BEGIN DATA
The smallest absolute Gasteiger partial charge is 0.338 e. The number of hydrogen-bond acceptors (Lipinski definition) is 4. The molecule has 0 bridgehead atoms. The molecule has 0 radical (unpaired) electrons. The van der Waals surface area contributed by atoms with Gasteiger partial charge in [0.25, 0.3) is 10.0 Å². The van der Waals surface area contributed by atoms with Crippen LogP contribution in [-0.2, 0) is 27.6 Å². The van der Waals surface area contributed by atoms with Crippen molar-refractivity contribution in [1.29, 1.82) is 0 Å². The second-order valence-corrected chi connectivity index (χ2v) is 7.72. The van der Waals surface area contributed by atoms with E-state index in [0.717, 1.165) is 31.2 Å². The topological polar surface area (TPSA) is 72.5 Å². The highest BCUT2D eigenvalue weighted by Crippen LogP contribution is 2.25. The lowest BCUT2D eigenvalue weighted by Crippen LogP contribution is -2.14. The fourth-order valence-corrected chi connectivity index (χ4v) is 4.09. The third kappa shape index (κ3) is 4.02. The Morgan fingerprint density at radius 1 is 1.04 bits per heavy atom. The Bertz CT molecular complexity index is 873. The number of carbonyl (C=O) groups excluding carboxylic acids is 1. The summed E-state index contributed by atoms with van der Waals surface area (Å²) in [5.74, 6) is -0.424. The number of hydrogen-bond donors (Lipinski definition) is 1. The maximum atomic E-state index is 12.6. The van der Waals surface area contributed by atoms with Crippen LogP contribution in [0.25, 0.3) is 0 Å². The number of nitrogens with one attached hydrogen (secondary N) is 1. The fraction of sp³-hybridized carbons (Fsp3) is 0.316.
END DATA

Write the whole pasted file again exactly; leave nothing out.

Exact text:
The smallest absolute Gasteiger partial charge is 0.338 e. The number of hydrogen-bond acceptors (Lipinski definition) is 4. The molecule has 0 bridgehead atoms. The molecule has 0 radical (unpaired) electrons. The van der Waals surface area contributed by atoms with Gasteiger partial charge in [0.25, 0.3) is 10.0 Å². The van der Waals surface area contributed by atoms with Crippen LogP contribution in [-0.2, 0) is 27.6 Å². The van der Waals surface area contributed by atoms with Crippen molar-refractivity contribution in [1.29, 1.82) is 0 Å². The second-order valence-corrected chi connectivity index (χ2v) is 7.72. The van der Waals surface area contributed by atoms with E-state index in [0.717, 1.165) is 31.2 Å². The topological polar surface area (TPSA) is 72.5 Å². The highest BCUT2D eigenvalue weighted by Crippen LogP contribution is 2.25. The lowest BCUT2D eigenvalue weighted by Crippen LogP contribution is -2.14. The fourth-order valence-corrected chi connectivity index (χ4v) is 4.09. The third kappa shape index (κ3) is 4.02. The Morgan fingerprint density at radius 1 is 1.04 bits per heavy atom. The Bertz CT molecular complexity index is 873. The number of carbonyl (C=O) groups excluding carboxylic acids is 1. The summed E-state index contributed by atoms with van der Waals surface area (Å²) in [5.74, 6) is -0.424. The number of hydrogen-bond donors (Lipinski definition) is 1. The maximum atomic E-state index is 12.6. The van der Waals surface area contributed by atoms with Crippen LogP contribution in [0.25, 0.3) is 0 Å². The number of nitrogens with one attached hydrogen (secondary N) is 1. The fraction of sp³-hybridized carbons (Fsp3) is 0.316.